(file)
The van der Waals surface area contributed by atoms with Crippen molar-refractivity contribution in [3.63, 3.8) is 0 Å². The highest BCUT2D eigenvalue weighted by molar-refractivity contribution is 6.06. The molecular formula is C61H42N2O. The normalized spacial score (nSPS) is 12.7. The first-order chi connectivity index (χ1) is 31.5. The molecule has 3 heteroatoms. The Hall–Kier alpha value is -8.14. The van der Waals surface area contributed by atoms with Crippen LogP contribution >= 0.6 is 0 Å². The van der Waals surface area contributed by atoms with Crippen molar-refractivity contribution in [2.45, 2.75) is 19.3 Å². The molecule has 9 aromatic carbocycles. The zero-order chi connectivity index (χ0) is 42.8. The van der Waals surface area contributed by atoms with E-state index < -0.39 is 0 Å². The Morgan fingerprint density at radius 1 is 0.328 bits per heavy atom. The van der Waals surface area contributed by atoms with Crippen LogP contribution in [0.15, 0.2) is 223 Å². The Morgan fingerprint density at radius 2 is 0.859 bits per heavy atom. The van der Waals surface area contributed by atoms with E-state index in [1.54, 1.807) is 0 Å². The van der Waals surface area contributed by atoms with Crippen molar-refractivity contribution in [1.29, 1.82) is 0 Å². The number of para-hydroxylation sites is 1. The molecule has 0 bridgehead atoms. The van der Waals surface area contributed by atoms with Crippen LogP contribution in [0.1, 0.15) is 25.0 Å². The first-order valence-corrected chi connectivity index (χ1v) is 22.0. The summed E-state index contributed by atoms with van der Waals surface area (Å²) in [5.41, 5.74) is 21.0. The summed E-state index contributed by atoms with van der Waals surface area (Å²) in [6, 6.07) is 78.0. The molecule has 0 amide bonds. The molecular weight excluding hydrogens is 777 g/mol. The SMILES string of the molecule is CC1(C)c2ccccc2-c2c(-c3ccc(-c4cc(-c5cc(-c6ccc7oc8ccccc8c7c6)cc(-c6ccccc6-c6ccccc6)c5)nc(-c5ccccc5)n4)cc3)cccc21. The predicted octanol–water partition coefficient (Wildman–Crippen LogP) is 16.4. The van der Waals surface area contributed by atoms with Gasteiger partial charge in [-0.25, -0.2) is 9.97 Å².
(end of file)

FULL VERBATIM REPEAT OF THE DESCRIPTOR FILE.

The van der Waals surface area contributed by atoms with Crippen molar-refractivity contribution in [3.63, 3.8) is 0 Å². The highest BCUT2D eigenvalue weighted by molar-refractivity contribution is 6.06. The molecular formula is C61H42N2O. The normalized spacial score (nSPS) is 12.7. The first-order chi connectivity index (χ1) is 31.5. The molecule has 3 heteroatoms. The Hall–Kier alpha value is -8.14. The van der Waals surface area contributed by atoms with Crippen LogP contribution >= 0.6 is 0 Å². The van der Waals surface area contributed by atoms with Crippen molar-refractivity contribution in [2.45, 2.75) is 19.3 Å². The molecule has 9 aromatic carbocycles. The zero-order chi connectivity index (χ0) is 42.8. The van der Waals surface area contributed by atoms with E-state index < -0.39 is 0 Å². The Morgan fingerprint density at radius 1 is 0.328 bits per heavy atom. The van der Waals surface area contributed by atoms with Crippen LogP contribution in [0.15, 0.2) is 223 Å². The Morgan fingerprint density at radius 2 is 0.859 bits per heavy atom. The van der Waals surface area contributed by atoms with E-state index in [1.54, 1.807) is 0 Å². The van der Waals surface area contributed by atoms with Crippen molar-refractivity contribution in [1.29, 1.82) is 0 Å². The number of para-hydroxylation sites is 1. The molecule has 0 bridgehead atoms. The van der Waals surface area contributed by atoms with Crippen LogP contribution in [0.1, 0.15) is 25.0 Å². The first-order valence-corrected chi connectivity index (χ1v) is 22.0. The summed E-state index contributed by atoms with van der Waals surface area (Å²) in [5.41, 5.74) is 21.0. The summed E-state index contributed by atoms with van der Waals surface area (Å²) in [6, 6.07) is 78.0. The molecule has 0 amide bonds. The molecular weight excluding hydrogens is 777 g/mol. The SMILES string of the molecule is CC1(C)c2ccccc2-c2c(-c3ccc(-c4cc(-c5cc(-c6ccc7oc8ccccc8c7c6)cc(-c6ccccc6-c6ccccc6)c5)nc(-c5ccccc5)n4)cc3)cccc21. The predicted octanol–water partition coefficient (Wildman–Crippen LogP) is 16.4. The van der Waals surface area contributed by atoms with Gasteiger partial charge in [-0.25, -0.2) is 9.97 Å².